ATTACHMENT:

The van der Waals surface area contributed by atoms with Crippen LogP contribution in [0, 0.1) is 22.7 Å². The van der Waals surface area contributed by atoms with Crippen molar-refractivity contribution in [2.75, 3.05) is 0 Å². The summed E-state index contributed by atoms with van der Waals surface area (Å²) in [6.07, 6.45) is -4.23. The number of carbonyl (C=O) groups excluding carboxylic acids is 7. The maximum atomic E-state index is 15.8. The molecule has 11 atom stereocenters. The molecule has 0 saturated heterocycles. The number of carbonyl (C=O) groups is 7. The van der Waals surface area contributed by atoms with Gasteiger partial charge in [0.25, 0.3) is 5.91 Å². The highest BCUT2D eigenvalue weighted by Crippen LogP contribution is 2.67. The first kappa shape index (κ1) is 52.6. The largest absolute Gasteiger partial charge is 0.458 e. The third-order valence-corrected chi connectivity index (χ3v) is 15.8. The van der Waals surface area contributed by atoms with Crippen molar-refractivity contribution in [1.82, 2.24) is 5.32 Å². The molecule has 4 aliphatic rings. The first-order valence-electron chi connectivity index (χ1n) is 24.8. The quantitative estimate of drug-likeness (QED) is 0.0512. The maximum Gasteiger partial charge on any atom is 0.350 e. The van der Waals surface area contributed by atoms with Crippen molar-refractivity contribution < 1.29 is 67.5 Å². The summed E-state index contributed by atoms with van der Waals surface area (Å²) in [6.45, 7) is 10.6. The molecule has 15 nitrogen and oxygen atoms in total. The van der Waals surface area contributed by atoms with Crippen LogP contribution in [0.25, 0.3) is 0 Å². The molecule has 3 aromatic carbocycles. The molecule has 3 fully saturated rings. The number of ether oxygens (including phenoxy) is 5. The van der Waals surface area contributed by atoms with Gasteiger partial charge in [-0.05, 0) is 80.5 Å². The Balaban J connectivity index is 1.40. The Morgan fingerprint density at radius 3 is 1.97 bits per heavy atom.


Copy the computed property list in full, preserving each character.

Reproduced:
The van der Waals surface area contributed by atoms with Crippen LogP contribution in [0, 0.1) is 22.7 Å². The van der Waals surface area contributed by atoms with Crippen molar-refractivity contribution in [2.75, 3.05) is 0 Å². The summed E-state index contributed by atoms with van der Waals surface area (Å²) in [6.07, 6.45) is -4.23. The number of carbonyl (C=O) groups excluding carboxylic acids is 7. The maximum atomic E-state index is 15.8. The molecule has 11 atom stereocenters. The molecule has 0 saturated heterocycles. The number of carbonyl (C=O) groups is 7. The van der Waals surface area contributed by atoms with Gasteiger partial charge in [0.25, 0.3) is 5.91 Å². The highest BCUT2D eigenvalue weighted by Crippen LogP contribution is 2.67. The first kappa shape index (κ1) is 52.6. The largest absolute Gasteiger partial charge is 0.458 e. The third-order valence-corrected chi connectivity index (χ3v) is 15.8. The van der Waals surface area contributed by atoms with Crippen molar-refractivity contribution in [1.82, 2.24) is 5.32 Å². The molecule has 4 aliphatic rings. The first-order valence-electron chi connectivity index (χ1n) is 24.8. The quantitative estimate of drug-likeness (QED) is 0.0512. The maximum Gasteiger partial charge on any atom is 0.350 e. The van der Waals surface area contributed by atoms with Crippen molar-refractivity contribution < 1.29 is 67.5 Å². The summed E-state index contributed by atoms with van der Waals surface area (Å²) in [6.45, 7) is 10.6. The molecule has 15 nitrogen and oxygen atoms in total. The van der Waals surface area contributed by atoms with Crippen LogP contribution in [0.25, 0.3) is 0 Å². The molecule has 3 aromatic carbocycles. The molecule has 3 fully saturated rings. The number of ether oxygens (including phenoxy) is 5. The van der Waals surface area contributed by atoms with Gasteiger partial charge in [-0.05, 0) is 80.5 Å². The Balaban J connectivity index is 1.40. The Morgan fingerprint density at radius 3 is 1.97 bits per heavy atom.